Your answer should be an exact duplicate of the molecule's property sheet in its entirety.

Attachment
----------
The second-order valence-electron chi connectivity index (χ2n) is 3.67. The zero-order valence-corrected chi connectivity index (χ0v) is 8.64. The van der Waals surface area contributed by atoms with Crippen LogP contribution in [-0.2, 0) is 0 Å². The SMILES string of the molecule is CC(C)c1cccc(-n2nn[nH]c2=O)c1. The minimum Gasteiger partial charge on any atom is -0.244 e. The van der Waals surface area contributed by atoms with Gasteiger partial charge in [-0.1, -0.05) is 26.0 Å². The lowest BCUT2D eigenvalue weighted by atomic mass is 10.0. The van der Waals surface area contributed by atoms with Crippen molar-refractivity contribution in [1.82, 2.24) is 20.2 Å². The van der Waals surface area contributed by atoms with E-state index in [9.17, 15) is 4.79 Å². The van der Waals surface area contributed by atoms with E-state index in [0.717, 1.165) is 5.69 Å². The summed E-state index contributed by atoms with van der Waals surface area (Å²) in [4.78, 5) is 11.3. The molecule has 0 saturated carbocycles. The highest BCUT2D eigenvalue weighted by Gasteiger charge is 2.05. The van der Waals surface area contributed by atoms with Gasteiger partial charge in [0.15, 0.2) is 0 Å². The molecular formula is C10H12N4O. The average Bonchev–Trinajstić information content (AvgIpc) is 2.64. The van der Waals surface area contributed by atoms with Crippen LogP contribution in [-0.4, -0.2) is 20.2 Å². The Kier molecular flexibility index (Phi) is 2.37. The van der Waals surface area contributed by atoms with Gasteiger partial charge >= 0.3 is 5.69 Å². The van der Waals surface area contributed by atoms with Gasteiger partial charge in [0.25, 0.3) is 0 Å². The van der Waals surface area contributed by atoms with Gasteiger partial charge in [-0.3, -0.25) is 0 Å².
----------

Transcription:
The second-order valence-electron chi connectivity index (χ2n) is 3.67. The zero-order valence-corrected chi connectivity index (χ0v) is 8.64. The van der Waals surface area contributed by atoms with Crippen LogP contribution in [-0.2, 0) is 0 Å². The SMILES string of the molecule is CC(C)c1cccc(-n2nn[nH]c2=O)c1. The minimum Gasteiger partial charge on any atom is -0.244 e. The van der Waals surface area contributed by atoms with Gasteiger partial charge in [-0.1, -0.05) is 26.0 Å². The lowest BCUT2D eigenvalue weighted by atomic mass is 10.0. The van der Waals surface area contributed by atoms with Crippen molar-refractivity contribution in [1.82, 2.24) is 20.2 Å². The van der Waals surface area contributed by atoms with E-state index in [9.17, 15) is 4.79 Å². The van der Waals surface area contributed by atoms with E-state index in [0.717, 1.165) is 5.69 Å². The summed E-state index contributed by atoms with van der Waals surface area (Å²) in [4.78, 5) is 11.3. The molecule has 0 saturated carbocycles. The highest BCUT2D eigenvalue weighted by Gasteiger charge is 2.05. The van der Waals surface area contributed by atoms with Gasteiger partial charge in [0.15, 0.2) is 0 Å². The molecular formula is C10H12N4O. The average Bonchev–Trinajstić information content (AvgIpc) is 2.64. The van der Waals surface area contributed by atoms with Crippen LogP contribution in [-0.4, -0.2) is 20.2 Å². The Kier molecular flexibility index (Phi) is 2.37. The van der Waals surface area contributed by atoms with Gasteiger partial charge >= 0.3 is 5.69 Å². The van der Waals surface area contributed by atoms with Gasteiger partial charge in [0.25, 0.3) is 0 Å². The van der Waals surface area contributed by atoms with Gasteiger partial charge in [-0.3, -0.25) is 0 Å².